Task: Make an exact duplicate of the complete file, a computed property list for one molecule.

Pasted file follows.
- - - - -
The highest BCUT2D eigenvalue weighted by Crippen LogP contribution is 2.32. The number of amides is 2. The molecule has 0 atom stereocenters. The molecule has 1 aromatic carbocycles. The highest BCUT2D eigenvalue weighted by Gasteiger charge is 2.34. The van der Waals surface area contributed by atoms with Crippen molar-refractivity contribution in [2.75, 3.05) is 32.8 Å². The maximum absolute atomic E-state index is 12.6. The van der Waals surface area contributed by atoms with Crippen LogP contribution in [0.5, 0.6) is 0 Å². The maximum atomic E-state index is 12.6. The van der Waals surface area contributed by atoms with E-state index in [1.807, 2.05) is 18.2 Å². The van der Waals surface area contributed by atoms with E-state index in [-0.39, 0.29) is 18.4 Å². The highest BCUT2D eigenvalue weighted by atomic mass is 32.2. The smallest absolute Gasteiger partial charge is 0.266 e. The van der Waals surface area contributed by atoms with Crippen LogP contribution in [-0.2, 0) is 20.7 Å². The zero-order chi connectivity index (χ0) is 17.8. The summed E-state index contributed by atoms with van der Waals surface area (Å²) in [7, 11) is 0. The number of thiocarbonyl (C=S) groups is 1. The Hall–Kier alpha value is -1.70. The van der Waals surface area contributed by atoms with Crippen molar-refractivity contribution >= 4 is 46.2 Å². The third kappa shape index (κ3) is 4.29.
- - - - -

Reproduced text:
The highest BCUT2D eigenvalue weighted by Crippen LogP contribution is 2.32. The number of amides is 2. The molecule has 0 atom stereocenters. The molecule has 1 aromatic carbocycles. The highest BCUT2D eigenvalue weighted by Gasteiger charge is 2.34. The van der Waals surface area contributed by atoms with Crippen molar-refractivity contribution in [2.75, 3.05) is 32.8 Å². The maximum absolute atomic E-state index is 12.6. The van der Waals surface area contributed by atoms with Crippen LogP contribution in [0.5, 0.6) is 0 Å². The maximum atomic E-state index is 12.6. The van der Waals surface area contributed by atoms with E-state index in [1.807, 2.05) is 18.2 Å². The van der Waals surface area contributed by atoms with E-state index in [-0.39, 0.29) is 18.4 Å². The highest BCUT2D eigenvalue weighted by atomic mass is 32.2. The smallest absolute Gasteiger partial charge is 0.266 e. The van der Waals surface area contributed by atoms with Crippen LogP contribution in [-0.2, 0) is 20.7 Å². The zero-order chi connectivity index (χ0) is 17.8. The summed E-state index contributed by atoms with van der Waals surface area (Å²) in [7, 11) is 0. The number of thiocarbonyl (C=S) groups is 1. The Hall–Kier alpha value is -1.70. The van der Waals surface area contributed by atoms with Crippen molar-refractivity contribution >= 4 is 46.2 Å². The third kappa shape index (κ3) is 4.29.